IIaving thus brought to a termination our review of the physiology of the encephalon, I may now sum up the principal conclusions which our examination of this difficult and im portant subject leads to; and these are embraced in the following propositions.
I. That the encephalon consists of a series of centres, each of which has its proper influ ence in the exercise of the mental and bodily functions. These are the centre of intellectual actions, the centre of volition, the centre of sensation, the centre of the coordination of muscular movements, the centre of eniotion, and the centre of respimtion and of deglutition.
2. That the cerebral convolutions, with the fibres which connect them to the corpora striata and optic thalami, constitute the centre of intel lectual action.
3. That the centre of volition consists prima rily `of the corpora striata ; the inferior layers of the crum cerebri, which are continuous with the anterior pyramids, connect these gangliform bo dies with the vesicular matter of the crura (locus niger), with the vesicular matter of the mesoce pliale, medulla oblongata, and with that of the spinal cord (the anterior horns), all of which with the corpora striata probably form the dynamic nervous matter in the impulses of volition for nerves implanted in them respectively.
4. The optic thalami, which by the extension of the olivary columns through tile mcsocephale and medulla oblongata to the posterior horns of the vesicular matter of the spinal cord, become-continuous with those parts, constitute the centre of sensation, havi»g implanted in it or connected with it less directly all the sentient nerves of the body.
The nerves of the higher senses probably have each special ganglia or centres, which, however, are connected with the general centre; as the olfactory lobes for smell; the retina, corpora geniculata, or corpora quadrigernina for vision ; the vesicular matterin which the auditory nerves are implanted or the flocks of Reil for hearing; the ganglia of the fifth, glosso-pharyngeal, and posterior roots of spinal nerves for taste and touch.
5. The cerebellum constitutes the centre of the coordination of muscular movements, both in locomotion and in all the complicated move ments of the frame.
6. The upper and posterior part of the me soeephale, including probably the greatest por tion of the corpora quadrigemina, constitutes a special centre of actions referable to the emo tions, among which may be reckoned sexual impulses. This centre connects itself with the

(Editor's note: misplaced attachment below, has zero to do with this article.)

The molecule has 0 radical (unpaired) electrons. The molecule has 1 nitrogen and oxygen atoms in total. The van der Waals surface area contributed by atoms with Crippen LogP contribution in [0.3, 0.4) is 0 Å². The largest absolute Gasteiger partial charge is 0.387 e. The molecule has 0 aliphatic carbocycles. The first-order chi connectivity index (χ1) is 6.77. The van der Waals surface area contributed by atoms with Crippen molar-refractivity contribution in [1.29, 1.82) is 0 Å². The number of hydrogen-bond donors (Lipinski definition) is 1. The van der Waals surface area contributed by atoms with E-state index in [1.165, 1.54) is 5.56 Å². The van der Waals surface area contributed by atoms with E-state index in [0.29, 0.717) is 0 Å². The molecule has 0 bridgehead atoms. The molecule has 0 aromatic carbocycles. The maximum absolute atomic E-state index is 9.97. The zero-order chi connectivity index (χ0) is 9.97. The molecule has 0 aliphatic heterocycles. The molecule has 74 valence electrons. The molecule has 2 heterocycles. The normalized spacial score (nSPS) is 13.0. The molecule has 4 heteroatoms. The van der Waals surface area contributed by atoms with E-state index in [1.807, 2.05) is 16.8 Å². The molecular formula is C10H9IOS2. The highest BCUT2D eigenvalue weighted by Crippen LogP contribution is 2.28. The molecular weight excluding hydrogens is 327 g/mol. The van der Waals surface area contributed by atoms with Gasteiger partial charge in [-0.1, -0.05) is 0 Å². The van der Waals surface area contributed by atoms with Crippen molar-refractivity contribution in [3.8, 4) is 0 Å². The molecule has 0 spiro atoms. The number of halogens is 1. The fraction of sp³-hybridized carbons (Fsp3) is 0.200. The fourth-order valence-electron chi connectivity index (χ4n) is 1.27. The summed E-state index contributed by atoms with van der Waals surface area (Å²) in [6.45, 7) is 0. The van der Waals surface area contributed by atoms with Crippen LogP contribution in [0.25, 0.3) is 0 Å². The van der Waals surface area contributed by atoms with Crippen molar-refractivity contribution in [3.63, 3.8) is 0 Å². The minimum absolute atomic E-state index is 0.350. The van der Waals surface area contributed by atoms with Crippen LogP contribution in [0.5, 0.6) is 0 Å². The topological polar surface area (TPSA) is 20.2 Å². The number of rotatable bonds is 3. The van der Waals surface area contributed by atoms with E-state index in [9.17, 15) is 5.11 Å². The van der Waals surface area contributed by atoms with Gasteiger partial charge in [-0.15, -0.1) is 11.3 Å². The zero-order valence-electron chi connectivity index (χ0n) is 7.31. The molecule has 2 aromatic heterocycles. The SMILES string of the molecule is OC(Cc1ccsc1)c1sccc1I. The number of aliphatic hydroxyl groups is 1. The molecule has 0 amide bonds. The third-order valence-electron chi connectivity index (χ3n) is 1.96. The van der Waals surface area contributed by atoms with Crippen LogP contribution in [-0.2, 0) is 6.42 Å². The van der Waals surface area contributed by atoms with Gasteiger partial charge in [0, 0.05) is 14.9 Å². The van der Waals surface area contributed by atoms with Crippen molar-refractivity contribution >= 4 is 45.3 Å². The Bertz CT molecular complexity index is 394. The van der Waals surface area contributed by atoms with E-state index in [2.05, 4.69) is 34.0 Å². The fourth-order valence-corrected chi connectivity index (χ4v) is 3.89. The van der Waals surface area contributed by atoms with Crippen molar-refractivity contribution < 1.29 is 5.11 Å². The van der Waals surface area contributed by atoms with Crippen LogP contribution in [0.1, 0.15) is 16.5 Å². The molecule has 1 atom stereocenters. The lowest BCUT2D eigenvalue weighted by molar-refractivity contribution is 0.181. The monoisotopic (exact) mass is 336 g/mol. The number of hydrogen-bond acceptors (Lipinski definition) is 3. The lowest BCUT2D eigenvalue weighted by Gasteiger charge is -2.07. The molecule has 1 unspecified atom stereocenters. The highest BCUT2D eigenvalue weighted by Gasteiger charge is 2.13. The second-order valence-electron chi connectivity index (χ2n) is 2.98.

medulla oblong,ata by the olivary columns, and through the same channel with the -posterior horns of the spinal vesicular rnatter.
7. The medulla oblongata constitutes the centre of respiration and deglutition, but it cannot be considered as wholly devoted to these functions, inasmuch as it consists like wise of continuations of the centres of volition, of sensation, and of emotion.* Of the functions of the ganglions.—That ganglions are small nervous centres we are bound to believe, from the existence in them of a considerable quantity of vesicular matter min gled with fibrous matter. And the views which we have already expressed respecting the dy namic character of the vesicular matter warrant the assumption that wherever a special accumu lation of that form of nervous matter is found, there must be a special source of nervous power.
There are certain facts connected with the larger nervous centres.which strongly indicate the correctness of this assumption. Thus, the existence of special accumulations of vesicular matter connected with them, where any parti cular development of the nervous force is needed, is much in favour of this view. As instances, we may cite the special electrical lobes in the electrical fishes, the ganglionic en largements on the medulla oblongata of the gurnard, the median lobe, occupying a. similar position to the electrical lobe above referred to, which is found in the remora or sucking fish, and from which nerves are supplied to the suctorial disc on the head of that animal. Allied to these is the remarkable fact pointed out by Professor Sharpey, that the arms of the cuttle-fish contain ganglia which furnish nerves to the suckers which exist upon them in great number. Furthermore, the anatomy of the nervous system in some of the Mollusca, the Conchifem for example, in which a separate ganlion appears to exist for each function, for respiration, for locomotion, for deglutition, &c., is beautifully illustrative of the office of ganglia.